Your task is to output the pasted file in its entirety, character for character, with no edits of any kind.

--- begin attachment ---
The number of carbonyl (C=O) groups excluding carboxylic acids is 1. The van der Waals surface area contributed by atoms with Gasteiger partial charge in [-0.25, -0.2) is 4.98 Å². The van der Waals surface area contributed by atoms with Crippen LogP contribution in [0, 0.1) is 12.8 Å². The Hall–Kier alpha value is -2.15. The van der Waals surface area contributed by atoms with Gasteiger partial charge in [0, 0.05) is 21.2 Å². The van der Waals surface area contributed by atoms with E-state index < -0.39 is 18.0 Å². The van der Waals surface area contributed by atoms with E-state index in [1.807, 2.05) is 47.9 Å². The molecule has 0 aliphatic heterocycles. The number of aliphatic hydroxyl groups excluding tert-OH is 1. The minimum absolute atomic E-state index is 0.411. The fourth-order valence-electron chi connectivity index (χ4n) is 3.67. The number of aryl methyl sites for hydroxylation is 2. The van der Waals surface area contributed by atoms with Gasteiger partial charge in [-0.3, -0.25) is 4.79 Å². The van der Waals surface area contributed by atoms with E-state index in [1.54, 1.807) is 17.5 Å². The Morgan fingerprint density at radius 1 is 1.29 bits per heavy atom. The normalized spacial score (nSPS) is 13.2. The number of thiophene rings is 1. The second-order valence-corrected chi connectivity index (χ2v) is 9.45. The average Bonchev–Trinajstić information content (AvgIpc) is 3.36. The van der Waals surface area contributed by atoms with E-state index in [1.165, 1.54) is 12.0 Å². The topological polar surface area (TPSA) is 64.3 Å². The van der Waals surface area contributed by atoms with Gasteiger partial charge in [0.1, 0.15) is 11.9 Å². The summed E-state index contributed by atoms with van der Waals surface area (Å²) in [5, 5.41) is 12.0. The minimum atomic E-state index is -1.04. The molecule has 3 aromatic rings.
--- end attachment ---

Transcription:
The number of carbonyl (C=O) groups excluding carboxylic acids is 1. The van der Waals surface area contributed by atoms with Gasteiger partial charge in [-0.25, -0.2) is 4.98 Å². The van der Waals surface area contributed by atoms with Crippen LogP contribution in [0, 0.1) is 12.8 Å². The Hall–Kier alpha value is -2.15. The van der Waals surface area contributed by atoms with Gasteiger partial charge in [0, 0.05) is 21.2 Å². The van der Waals surface area contributed by atoms with E-state index < -0.39 is 18.0 Å². The van der Waals surface area contributed by atoms with E-state index in [1.807, 2.05) is 47.9 Å². The molecule has 0 aliphatic heterocycles. The number of aliphatic hydroxyl groups excluding tert-OH is 1. The minimum absolute atomic E-state index is 0.411. The fourth-order valence-electron chi connectivity index (χ4n) is 3.67. The number of aryl methyl sites for hydroxylation is 2. The van der Waals surface area contributed by atoms with Gasteiger partial charge in [-0.3, -0.25) is 4.79 Å². The van der Waals surface area contributed by atoms with E-state index in [1.54, 1.807) is 17.5 Å². The Morgan fingerprint density at radius 1 is 1.29 bits per heavy atom. The normalized spacial score (nSPS) is 13.2. The number of thiophene rings is 1. The second-order valence-corrected chi connectivity index (χ2v) is 9.45. The average Bonchev–Trinajstić information content (AvgIpc) is 3.36. The van der Waals surface area contributed by atoms with E-state index in [1.165, 1.54) is 12.0 Å². The topological polar surface area (TPSA) is 64.3 Å². The van der Waals surface area contributed by atoms with Gasteiger partial charge in [0.1, 0.15) is 11.9 Å². The summed E-state index contributed by atoms with van der Waals surface area (Å²) in [5, 5.41) is 12.0. The minimum atomic E-state index is -1.04. The molecule has 3 aromatic rings.